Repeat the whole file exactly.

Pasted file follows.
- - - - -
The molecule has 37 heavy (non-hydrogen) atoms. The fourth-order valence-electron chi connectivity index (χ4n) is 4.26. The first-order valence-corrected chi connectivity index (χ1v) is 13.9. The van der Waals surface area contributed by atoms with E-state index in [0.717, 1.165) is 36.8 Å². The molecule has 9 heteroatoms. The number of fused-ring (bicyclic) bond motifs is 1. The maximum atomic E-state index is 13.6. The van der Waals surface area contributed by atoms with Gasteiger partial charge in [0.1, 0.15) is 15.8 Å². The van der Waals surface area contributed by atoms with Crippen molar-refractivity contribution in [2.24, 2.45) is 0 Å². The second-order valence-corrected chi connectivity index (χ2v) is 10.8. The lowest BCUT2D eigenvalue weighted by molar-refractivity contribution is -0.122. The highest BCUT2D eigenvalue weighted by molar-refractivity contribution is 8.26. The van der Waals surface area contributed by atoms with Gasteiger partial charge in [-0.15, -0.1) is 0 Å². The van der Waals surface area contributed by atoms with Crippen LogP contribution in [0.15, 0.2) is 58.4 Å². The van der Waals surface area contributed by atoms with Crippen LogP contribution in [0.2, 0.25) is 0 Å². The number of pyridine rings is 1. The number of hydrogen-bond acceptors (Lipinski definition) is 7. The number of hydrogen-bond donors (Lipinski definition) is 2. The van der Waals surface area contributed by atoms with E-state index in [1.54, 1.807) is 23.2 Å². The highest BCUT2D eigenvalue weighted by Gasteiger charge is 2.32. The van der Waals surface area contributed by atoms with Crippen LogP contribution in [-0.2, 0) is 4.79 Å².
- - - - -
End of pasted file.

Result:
The molecule has 37 heavy (non-hydrogen) atoms. The fourth-order valence-electron chi connectivity index (χ4n) is 4.26. The first-order valence-corrected chi connectivity index (χ1v) is 13.9. The van der Waals surface area contributed by atoms with E-state index in [0.717, 1.165) is 36.8 Å². The molecule has 9 heteroatoms. The number of fused-ring (bicyclic) bond motifs is 1. The maximum atomic E-state index is 13.6. The van der Waals surface area contributed by atoms with Gasteiger partial charge in [0.1, 0.15) is 15.8 Å². The van der Waals surface area contributed by atoms with Crippen molar-refractivity contribution in [2.24, 2.45) is 0 Å². The second-order valence-corrected chi connectivity index (χ2v) is 10.8. The lowest BCUT2D eigenvalue weighted by molar-refractivity contribution is -0.122. The highest BCUT2D eigenvalue weighted by molar-refractivity contribution is 8.26. The van der Waals surface area contributed by atoms with Gasteiger partial charge in [-0.15, -0.1) is 0 Å². The van der Waals surface area contributed by atoms with Crippen LogP contribution in [0.15, 0.2) is 58.4 Å². The van der Waals surface area contributed by atoms with Crippen LogP contribution in [0.2, 0.25) is 0 Å². The number of pyridine rings is 1. The number of hydrogen-bond acceptors (Lipinski definition) is 7. The number of hydrogen-bond donors (Lipinski definition) is 2. The van der Waals surface area contributed by atoms with E-state index in [1.54, 1.807) is 23.2 Å². The highest BCUT2D eigenvalue weighted by Gasteiger charge is 2.32. The van der Waals surface area contributed by atoms with Crippen LogP contribution in [-0.2, 0) is 4.79 Å².